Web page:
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SANTA CRUZ >> Dozens of Santa Cruz Local listeners and readers have sent us questions on the coronavirus for Santa Cruz County health officials. We asked some of those questions Thursday at a news conference at the Santa Cruz County Health Service Agency’s Emeline Avenue campus.

The health officials in the room were: Santa Cruz County Health Officer Dr. Gail Newel, Santa Cruz County Health Services Agency Director Mimi Hall and Santa Cruz County Deputy Health Officer Dr. David Ghilarducci.

Question from Johnny Mack McNicholas: “I want to know why the health department is keeping secrets. Where do the virus patients live? Where have they recently been? The county isn’t protecting privacy; it’s covering itself by releasing as little as possible.” 

We’ve heard similar frustration from other listeners. Thursday, Kara Meyberg Guzman asked: The county tracks the number of cases in each city, but that information has not been released. What criteria does the county use in determining when to release information on location of confirmed cases?

Response from Dr. Newel: “We are trying to respect patient privacy and I hope you can all respect trying to respect patients’ privacy. And I hope that you can all put yourselves in the shoes of being a COVID-19 infected person and not wanting press or others to invade your home or your privacy while you’re not feeling well. 

“I think we can all empathize with someone who might be ill and not wanting to have extra attention or to be treated differently than anyone else in the community. 

“We made a decision that once we reached 100 cases, we will be releasing more granularity in our data. We have done that on our data dashboard with further breakdown of things like age, underlying medical conditions, geographic area.”

Newel said the county has compiled the number of cases in each city, but her department will not release that data until every city in the county has at least five cases.

Santa Cruz County Health Officer Dr. Gail Newel speaks at a news conference April 16, 2020 at the county’s health services agency. (Kara Meyberg Guzman — Santa Cruz Local file)

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Question from Santa Cruz Local member Kathy Mekis: Tourism is a primary source of revenue for Santa Cruz. What does safe tourism look like this summer?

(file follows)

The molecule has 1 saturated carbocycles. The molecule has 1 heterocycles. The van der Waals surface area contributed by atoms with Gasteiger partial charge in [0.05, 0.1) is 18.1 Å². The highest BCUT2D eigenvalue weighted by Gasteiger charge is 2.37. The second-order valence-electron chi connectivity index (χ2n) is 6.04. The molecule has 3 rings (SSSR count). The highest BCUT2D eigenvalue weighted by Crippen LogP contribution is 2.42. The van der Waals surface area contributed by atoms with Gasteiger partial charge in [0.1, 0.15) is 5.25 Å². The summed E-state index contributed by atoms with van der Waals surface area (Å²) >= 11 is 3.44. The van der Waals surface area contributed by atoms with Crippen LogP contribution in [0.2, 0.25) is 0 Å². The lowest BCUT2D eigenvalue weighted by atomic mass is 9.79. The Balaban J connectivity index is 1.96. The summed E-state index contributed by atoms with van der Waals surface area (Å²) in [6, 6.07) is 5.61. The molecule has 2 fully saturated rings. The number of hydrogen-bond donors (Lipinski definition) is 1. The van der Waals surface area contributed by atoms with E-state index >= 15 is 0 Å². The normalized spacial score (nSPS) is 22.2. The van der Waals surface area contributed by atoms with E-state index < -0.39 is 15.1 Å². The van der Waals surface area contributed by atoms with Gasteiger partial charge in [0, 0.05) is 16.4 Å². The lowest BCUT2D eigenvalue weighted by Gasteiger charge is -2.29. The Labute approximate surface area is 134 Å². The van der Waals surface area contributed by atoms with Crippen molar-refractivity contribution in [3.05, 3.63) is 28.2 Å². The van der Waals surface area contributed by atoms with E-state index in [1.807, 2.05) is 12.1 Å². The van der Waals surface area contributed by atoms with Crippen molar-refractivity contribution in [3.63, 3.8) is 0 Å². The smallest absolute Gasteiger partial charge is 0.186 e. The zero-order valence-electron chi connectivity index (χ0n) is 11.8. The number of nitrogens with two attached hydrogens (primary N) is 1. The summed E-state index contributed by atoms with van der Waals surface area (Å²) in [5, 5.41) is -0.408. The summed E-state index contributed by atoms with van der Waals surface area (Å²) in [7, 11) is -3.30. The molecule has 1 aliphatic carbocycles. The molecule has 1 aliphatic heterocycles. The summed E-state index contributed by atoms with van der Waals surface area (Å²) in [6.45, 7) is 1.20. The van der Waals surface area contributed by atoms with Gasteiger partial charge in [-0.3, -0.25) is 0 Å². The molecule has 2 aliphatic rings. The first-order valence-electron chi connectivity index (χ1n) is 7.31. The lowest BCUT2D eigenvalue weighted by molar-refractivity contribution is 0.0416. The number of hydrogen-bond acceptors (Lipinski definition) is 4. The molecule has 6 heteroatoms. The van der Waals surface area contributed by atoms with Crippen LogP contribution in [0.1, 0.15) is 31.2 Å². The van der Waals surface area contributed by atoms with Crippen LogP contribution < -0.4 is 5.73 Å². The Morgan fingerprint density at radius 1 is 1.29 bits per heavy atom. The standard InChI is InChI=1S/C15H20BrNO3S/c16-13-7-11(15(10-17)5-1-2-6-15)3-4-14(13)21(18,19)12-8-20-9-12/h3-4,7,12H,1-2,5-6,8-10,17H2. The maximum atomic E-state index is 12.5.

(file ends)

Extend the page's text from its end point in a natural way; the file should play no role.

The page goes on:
Answer from Dr. Newel: “Safe tourism remains within five miles of your home. That’s the easy answer. And that’s still our stance. You should recreate within a short distance of your own residence, while you’re sheltering in place.”

Question from Santa Cruz Local member Peter Gelblum: Can any part of the contact tracing be done by trained volunteers? [Contact tracing involves identifying everyone who may have come in contact with an infected person.]

Answer from Mimi Hall: “It is possible, but it is a very specific kind of training. And one of the plans the state has is to have the state actually provide that for us, through their workforce. The governor’s plan is to have a workforce of 10,000 contact tracers in about a month’s time … UCSF has already done the pilot testing of training. And they’ve trained 90 out of 222 potential contact tracers. And so when the kinks are worked out of that, we’ll probably either roll that out on a statewide basis or have that training shared with counties.

“But to answer your question, yes, it’s possible, but contact tracing is a very specific kind of investigation. It’s not something that like, you hire someone, and say ‘Oh, this is what we do.’ And the people that are suited for that are usually people who are used to investigations, like social workers, investigators for DA’s offices, probation officers. The state’s being very selective about that. But we believe there will be this capacity for the workforce.”

Submit your questions on the coronavirus in our survey or by email to [email protected]. We answer your questions in our newsletter, our podcast, our website stories and our COVID-19 resources page.

Kara Meyberg Guzman is the CEO and co-founder of Santa Cruz Local. ​Prior to Santa Cruz Local, she served as the Santa Cruz Sentinel’s managing editor. She has a biology degree from Stanford University and lives in Santa Cruz.